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A weekend of conflicting emotions

  • Written by Seamus Duke
  • Published in Lifestyle
Featured A weekend of conflicting emotions

 

 

 

First of all…I didn’t go. I was covering GAA matches on Saturday and Sunday, and even if that wasn’t the case, I probably wouldn’t have gone anyway. In 1979 we left Roscommon at 2 am to go to Ballybrit Racecourse to see John Paul 11 – but then again almost everyone in the country went to see him all those years ago.

  I did watch as much of the visit as I could. As will be the case for many people, there are a range of conflicting emotions to deal with as I look back on what was a very important weekend for our country and for the Catholic Church in particular.

  On a human level, Pope Francis comes across as a humble, caring and pleasant man. He seemed relaxed and ‘at home’ as he met with so many people and attended so many different events. However, the Ireland that he visited last weekend is a totally different country to the one that John Paul 11 visited in 1979.

  There is a huge cohort of our population who are very angry and disillusioned with the Church and with what they got away with in this country and indeed all over the world for many decades. These people feel that Pope Francis did not go far enough at the weekend in his various speeches about Church scandals. The Pope apologised a number of times, but, in the eyes of many, he made no commitment to any action or redress. It’s easy to understand the anger and resentment of people who were abused. People who were scandalised and abused want all those who were responsible for cover-ups in the Church to be sacked – and who can blame them?

  It’s hard to believe that Pope Francis never heard of the Magdalene Laundries or indeed of the Tuam Babies scandal. Is it that the Pope is so protected in the Vatican that a lot of these horrible stories have been kept from him? If that is the case, then there needs to be a root and branch clear-out at the very top in Rome. Pope Francis needs to know and understand what happened in these truly horrific cases.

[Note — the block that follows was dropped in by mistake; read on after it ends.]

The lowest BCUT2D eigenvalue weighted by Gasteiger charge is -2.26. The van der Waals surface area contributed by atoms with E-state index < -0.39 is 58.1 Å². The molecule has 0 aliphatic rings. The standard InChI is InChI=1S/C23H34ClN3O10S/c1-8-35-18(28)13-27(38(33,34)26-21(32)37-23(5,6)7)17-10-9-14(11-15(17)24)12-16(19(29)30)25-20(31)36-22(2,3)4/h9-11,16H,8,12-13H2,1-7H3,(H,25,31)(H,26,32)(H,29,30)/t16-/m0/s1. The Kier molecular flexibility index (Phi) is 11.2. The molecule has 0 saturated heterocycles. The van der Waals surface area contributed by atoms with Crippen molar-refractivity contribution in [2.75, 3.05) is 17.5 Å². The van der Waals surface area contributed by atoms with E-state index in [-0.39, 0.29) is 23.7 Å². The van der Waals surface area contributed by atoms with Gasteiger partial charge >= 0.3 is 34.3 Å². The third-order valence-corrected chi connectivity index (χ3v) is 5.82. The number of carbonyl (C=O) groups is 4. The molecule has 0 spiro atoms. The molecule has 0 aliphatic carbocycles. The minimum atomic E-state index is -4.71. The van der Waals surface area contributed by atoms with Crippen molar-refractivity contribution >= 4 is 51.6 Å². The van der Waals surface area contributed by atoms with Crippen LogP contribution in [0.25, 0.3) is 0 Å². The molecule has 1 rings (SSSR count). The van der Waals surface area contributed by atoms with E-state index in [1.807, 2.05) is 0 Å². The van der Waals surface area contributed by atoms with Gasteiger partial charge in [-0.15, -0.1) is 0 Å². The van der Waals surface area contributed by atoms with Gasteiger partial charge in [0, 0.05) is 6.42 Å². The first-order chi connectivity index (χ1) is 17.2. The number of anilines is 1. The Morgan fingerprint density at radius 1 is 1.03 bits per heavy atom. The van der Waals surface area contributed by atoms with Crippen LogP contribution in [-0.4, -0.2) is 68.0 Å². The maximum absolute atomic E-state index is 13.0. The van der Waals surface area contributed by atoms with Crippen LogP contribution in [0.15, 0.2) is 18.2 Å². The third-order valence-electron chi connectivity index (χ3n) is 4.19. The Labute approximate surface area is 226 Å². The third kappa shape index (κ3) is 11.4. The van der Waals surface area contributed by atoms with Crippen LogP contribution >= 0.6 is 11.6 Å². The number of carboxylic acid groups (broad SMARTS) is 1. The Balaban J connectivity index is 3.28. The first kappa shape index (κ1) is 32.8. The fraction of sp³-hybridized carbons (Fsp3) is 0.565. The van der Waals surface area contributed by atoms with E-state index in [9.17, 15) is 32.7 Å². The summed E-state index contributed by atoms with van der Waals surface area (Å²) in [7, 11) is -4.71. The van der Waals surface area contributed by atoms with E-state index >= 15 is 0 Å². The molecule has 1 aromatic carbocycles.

Last week I attempted to read the Special Prosecutor’s Report in Pennsylvania into child sexual abuse in the Church there over many decades. I defy anyone reading this article to read that recently-published report and not get physically sick. The levels of depravity which were perpetrated by members of the clergy on innocent children is beyond any kind of explanation. It was vile and stomach-churning. Anyone who covered this abuse up is equally as guilty as the disgusting deviants that carried it out.

  The worrying thing about all this is that there is much more to come. Wait until they get to Central and South America, and to Africa too. The Church is facing decades more of these allegations. But if it faces up to the problem with truth and action, then most fair-minded people will give Church leaders credit. This Pope and future Popes will have to deal with this issue for many years to come because it is not going to go away.

  Having said all of the above, I am very conscious of the hundreds of thousands of people who derived great spiritual comfort and joy from the visit of Pope Francis. So what if there were only 150,000 people at the Mass on Sunday. I spoke to many who attended the various events in Croke Park, Knock and the Phoenix Park. They really enjoyed their day and the experience, and who are the media or anyone else to scoff at them? The excitement etched on the faces of the people in Knock as they waited in the cold rain for a glimpse of Pope Francis is something that I will always remember. Whether some people like it or not, there are still many devout Catholics in our country, and they deserve respect too. The Church is about the people and their faith in God.

  It is also a fact that there are many great priests (and clergy generally) who continue to carry out fantastic work on behalf of their communities throughout Ireland and the world. It is such a pity that their great work has been overshadowed by the curse of abuse and corruption. Last weekend was a great cause for celebration for them too.

  There were many memorable moments captured by RTE’s excellent coverage. The visit of the Pope to Brother Kevin Crowley’s soup kitchen in Dublin, the selfie taken by a young member of the travelling community in Croke Park, the Pope signing a Mayo football jersey, and his obvious joy at meeting ordinary people at all the events he attended was remarkable.

  The visit was very well organised. Well done to everyone concerned. A huge logistical operation, it went off very well. I know it cost over €30 million, but it brought the eyes of the world on our small country. I’m glad Pope Francis saw fit to visit Ireland. It has generated a lot of debate about who we are as a people and where we are going. That in itself is a good thing.

  It’s odds-on that I will not be around when the next Pope chooses to visit us here. So I wish Pope Francis well in the tough job that he has on his hands.

  I wonder if he has lifted the curse from the Mayo footballers? Now that would be a miracle!

 

 

 

 

 

 

 

 

 

 

 

 

 

 

 

 

 

 

 

 

 

 

 

 

 

 

 

 

 

 

 

 

 

 

 

 

 

 

 

 

 

 

 

 

 

 

 

 

 

 

 

 

 

 

 

 

 

 

 

 

 

 

 

 

 

 

 

 

 

 

 

 

 

 

 

 

 

 

 

 

 

 

 

 

 

 

 

 

 

 

 

 

 

 

 

 

 

 

 

 

 

 

 

 

 

 

 

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